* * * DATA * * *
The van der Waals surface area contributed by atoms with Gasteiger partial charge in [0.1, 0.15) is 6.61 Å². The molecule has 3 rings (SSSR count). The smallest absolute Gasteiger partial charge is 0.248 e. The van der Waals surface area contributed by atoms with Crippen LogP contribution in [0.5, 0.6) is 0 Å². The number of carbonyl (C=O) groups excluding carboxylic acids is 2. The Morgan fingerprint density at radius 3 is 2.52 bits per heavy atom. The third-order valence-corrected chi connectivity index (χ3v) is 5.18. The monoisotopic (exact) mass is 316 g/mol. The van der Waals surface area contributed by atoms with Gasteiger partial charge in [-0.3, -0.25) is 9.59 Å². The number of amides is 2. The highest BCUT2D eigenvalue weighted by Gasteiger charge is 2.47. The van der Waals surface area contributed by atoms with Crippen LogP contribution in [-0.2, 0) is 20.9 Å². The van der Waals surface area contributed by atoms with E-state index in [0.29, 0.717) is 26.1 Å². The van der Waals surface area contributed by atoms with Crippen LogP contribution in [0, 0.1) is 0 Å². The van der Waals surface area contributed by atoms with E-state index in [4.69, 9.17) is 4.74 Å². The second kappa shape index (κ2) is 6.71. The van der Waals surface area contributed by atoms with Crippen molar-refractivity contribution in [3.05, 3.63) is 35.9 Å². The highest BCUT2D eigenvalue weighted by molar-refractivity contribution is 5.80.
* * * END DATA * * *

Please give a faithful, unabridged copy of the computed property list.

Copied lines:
The van der Waals surface area contributed by atoms with Gasteiger partial charge in [0.1, 0.15) is 6.61 Å². The molecule has 3 rings (SSSR count). The smallest absolute Gasteiger partial charge is 0.248 e. The van der Waals surface area contributed by atoms with Crippen LogP contribution in [0.5, 0.6) is 0 Å². The number of carbonyl (C=O) groups excluding carboxylic acids is 2. The Morgan fingerprint density at radius 3 is 2.52 bits per heavy atom. The third-order valence-corrected chi connectivity index (χ3v) is 5.18. The monoisotopic (exact) mass is 316 g/mol. The van der Waals surface area contributed by atoms with Gasteiger partial charge in [-0.3, -0.25) is 9.59 Å². The number of amides is 2. The highest BCUT2D eigenvalue weighted by Gasteiger charge is 2.47. The van der Waals surface area contributed by atoms with Crippen LogP contribution in [-0.2, 0) is 20.9 Å². The van der Waals surface area contributed by atoms with E-state index in [0.29, 0.717) is 26.1 Å². The van der Waals surface area contributed by atoms with Crippen LogP contribution in [0, 0.1) is 0 Å². The van der Waals surface area contributed by atoms with E-state index in [4.69, 9.17) is 4.74 Å². The second kappa shape index (κ2) is 6.71. The van der Waals surface area contributed by atoms with Crippen molar-refractivity contribution in [3.05, 3.63) is 35.9 Å². The highest BCUT2D eigenvalue weighted by molar-refractivity contribution is 5.80.